Sunday, December 20, 2009

Health Care Compromise on Abortion Angers Both Sides

NY Times: Abortion Compromise Draws Fire From Both Sides, by Katharine Q. Seelye:

The abortion compromise in the Senate has angered advocates on both sides of the issue.

Senator Ben Nelson, the Nebraska Democrat, had been holding up the Senate health care bill until he was satisfied with new anti-abortion language, which was made public on Saturday by the majority leader, Harry Reid of Nevada.

The National Right to Life Committee issued a statement saying it “strongly opposes” the abortion language.

The National Organization for Women also issued a statement strongly opposing the language. And in a second statement, more heated and personal, Terry O’Neill, president of NOW, said she was outraged that the Senate Democratic leadership “would cave in to Senator Ben Nelson.”

“Right-wing ideologues like Nelson and the Catholic Bishops may not understand this, but abortion is health care,” Ms. O’Neill said. “And health care reform is not true reform if it denies women coverage for the full range of reproductive health services.”

If this language stays in the bill as is, she said, she would call on senators “who consider themselves friends of women’s rights” to vote against “this cruelly over-compromised legislation.”. . .

See also: Wash. Post: To sway Nelson, a hard-won compromise on abortion issue, by Paul Kane:

The Democrats wouldn't even sit in the same room.

At one end of the majority leader's office, Ben Nelson (D-Neb.), the antiabortion senator whose support was crucial to health-care legislation, huddled with White House staff in a conference room. At the other end, Sens. Barbara Boxer (D-Calif.) and Patty Murray (D-Wash.), the chamber's leading advocates of abortion rights, hunkered as far from Nelson as possible, in the office of Reid's chief of staff. . . .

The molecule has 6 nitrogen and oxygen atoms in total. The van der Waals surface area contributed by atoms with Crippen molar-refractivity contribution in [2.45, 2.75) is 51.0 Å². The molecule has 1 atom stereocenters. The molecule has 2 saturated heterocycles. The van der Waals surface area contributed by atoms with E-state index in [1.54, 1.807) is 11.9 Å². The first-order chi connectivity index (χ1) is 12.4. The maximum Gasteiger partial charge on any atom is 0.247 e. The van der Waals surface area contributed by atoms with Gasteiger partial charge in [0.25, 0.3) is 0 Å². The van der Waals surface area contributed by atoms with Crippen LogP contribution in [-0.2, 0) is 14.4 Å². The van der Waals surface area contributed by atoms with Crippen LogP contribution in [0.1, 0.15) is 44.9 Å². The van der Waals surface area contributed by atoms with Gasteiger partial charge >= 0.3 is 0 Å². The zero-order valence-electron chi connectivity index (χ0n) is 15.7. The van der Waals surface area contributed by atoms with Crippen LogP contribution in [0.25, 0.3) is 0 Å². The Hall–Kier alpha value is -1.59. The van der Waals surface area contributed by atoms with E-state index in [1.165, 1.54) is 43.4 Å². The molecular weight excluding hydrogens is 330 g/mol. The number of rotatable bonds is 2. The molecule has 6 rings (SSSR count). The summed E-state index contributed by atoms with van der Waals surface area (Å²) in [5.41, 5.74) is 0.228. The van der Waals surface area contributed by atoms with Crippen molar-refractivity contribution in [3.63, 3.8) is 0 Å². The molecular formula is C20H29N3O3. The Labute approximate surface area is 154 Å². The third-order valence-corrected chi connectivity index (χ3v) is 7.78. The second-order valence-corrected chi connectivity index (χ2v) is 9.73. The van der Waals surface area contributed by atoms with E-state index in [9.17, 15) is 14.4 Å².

But by 10:30 p.m. Friday, a handshake deal sealed a hard-won compromise over abortion. Within minutes senators were on the phone with Obama, who was flying aboard Air Force One, having just forged his compromise with world leaders on global warming, according to senators and aides who participated in the negotiations. "We did it, Mr. President," Reid told Obama.

The deal faced an immediate assault from both ends of the abortion spectrum Saturday morning. The National Organization of Women dubbed it "cruelly over-compromised legislation" and the antiabortion Family Research Council dismissed it as a "phony compromise."

Wall St. Journal: Abortion Continues to Be Dividing Issue, by Janet Adamy:

The Senate nudged its health bill toward tighter restrictions on abortion coverage, a change that left advocates on both sides of the issue unsatisfied.

Under a deal with Sen. Ben Nelson, women who receive a new tax credit to buy insurance would write a separate check with their own money for abortion coverage, and states would explicitly have the option of barring such coverage from plans sold on new insurance exchanges. However, the language is less sweeping than that adopted by the House in November, which abortion-rights groups interpreted as the most significant setback in Congress for their cause in many years.

Abortion, Congress, Politics | Permalink

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